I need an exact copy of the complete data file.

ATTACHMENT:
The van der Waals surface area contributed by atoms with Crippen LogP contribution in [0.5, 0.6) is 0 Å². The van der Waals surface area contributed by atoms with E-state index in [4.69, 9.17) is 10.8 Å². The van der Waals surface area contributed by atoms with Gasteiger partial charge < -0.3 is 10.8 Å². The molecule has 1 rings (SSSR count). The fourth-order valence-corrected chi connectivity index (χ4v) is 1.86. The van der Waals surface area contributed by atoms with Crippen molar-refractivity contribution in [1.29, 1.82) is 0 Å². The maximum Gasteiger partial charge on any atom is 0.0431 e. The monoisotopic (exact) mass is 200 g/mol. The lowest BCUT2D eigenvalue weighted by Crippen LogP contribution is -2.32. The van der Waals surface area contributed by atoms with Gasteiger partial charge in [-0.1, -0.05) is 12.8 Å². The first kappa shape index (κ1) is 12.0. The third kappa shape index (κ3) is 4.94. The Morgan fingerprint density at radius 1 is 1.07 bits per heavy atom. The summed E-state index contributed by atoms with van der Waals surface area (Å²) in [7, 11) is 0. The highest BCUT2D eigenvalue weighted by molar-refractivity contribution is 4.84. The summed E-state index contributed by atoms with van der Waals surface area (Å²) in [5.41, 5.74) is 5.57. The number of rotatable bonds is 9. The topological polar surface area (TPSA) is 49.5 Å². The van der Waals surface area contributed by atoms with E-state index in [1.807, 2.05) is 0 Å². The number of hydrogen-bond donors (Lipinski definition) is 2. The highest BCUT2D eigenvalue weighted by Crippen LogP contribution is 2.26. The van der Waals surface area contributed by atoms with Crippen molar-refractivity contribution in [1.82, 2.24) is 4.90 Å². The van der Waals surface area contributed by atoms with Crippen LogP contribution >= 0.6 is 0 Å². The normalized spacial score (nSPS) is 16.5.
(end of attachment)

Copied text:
The van der Waals surface area contributed by atoms with Crippen LogP contribution in [0.5, 0.6) is 0 Å². The van der Waals surface area contributed by atoms with E-state index in [4.69, 9.17) is 10.8 Å². The van der Waals surface area contributed by atoms with Gasteiger partial charge < -0.3 is 10.8 Å². The molecule has 1 rings (SSSR count). The fourth-order valence-corrected chi connectivity index (χ4v) is 1.86. The van der Waals surface area contributed by atoms with Crippen molar-refractivity contribution in [1.29, 1.82) is 0 Å². The maximum Gasteiger partial charge on any atom is 0.0431 e. The monoisotopic (exact) mass is 200 g/mol. The lowest BCUT2D eigenvalue weighted by Crippen LogP contribution is -2.32. The van der Waals surface area contributed by atoms with Gasteiger partial charge in [-0.1, -0.05) is 12.8 Å². The first kappa shape index (κ1) is 12.0. The third kappa shape index (κ3) is 4.94. The Morgan fingerprint density at radius 1 is 1.07 bits per heavy atom. The summed E-state index contributed by atoms with van der Waals surface area (Å²) in [7, 11) is 0. The highest BCUT2D eigenvalue weighted by molar-refractivity contribution is 4.84. The summed E-state index contributed by atoms with van der Waals surface area (Å²) in [5.41, 5.74) is 5.57. The number of rotatable bonds is 9. The topological polar surface area (TPSA) is 49.5 Å². The van der Waals surface area contributed by atoms with E-state index in [1.807, 2.05) is 0 Å². The number of hydrogen-bond donors (Lipinski definition) is 2. The highest BCUT2D eigenvalue weighted by Crippen LogP contribution is 2.26. The van der Waals surface area contributed by atoms with Crippen molar-refractivity contribution in [1.82, 2.24) is 4.90 Å². The van der Waals surface area contributed by atoms with Crippen LogP contribution >= 0.6 is 0 Å². The normalized spacial score (nSPS) is 16.5.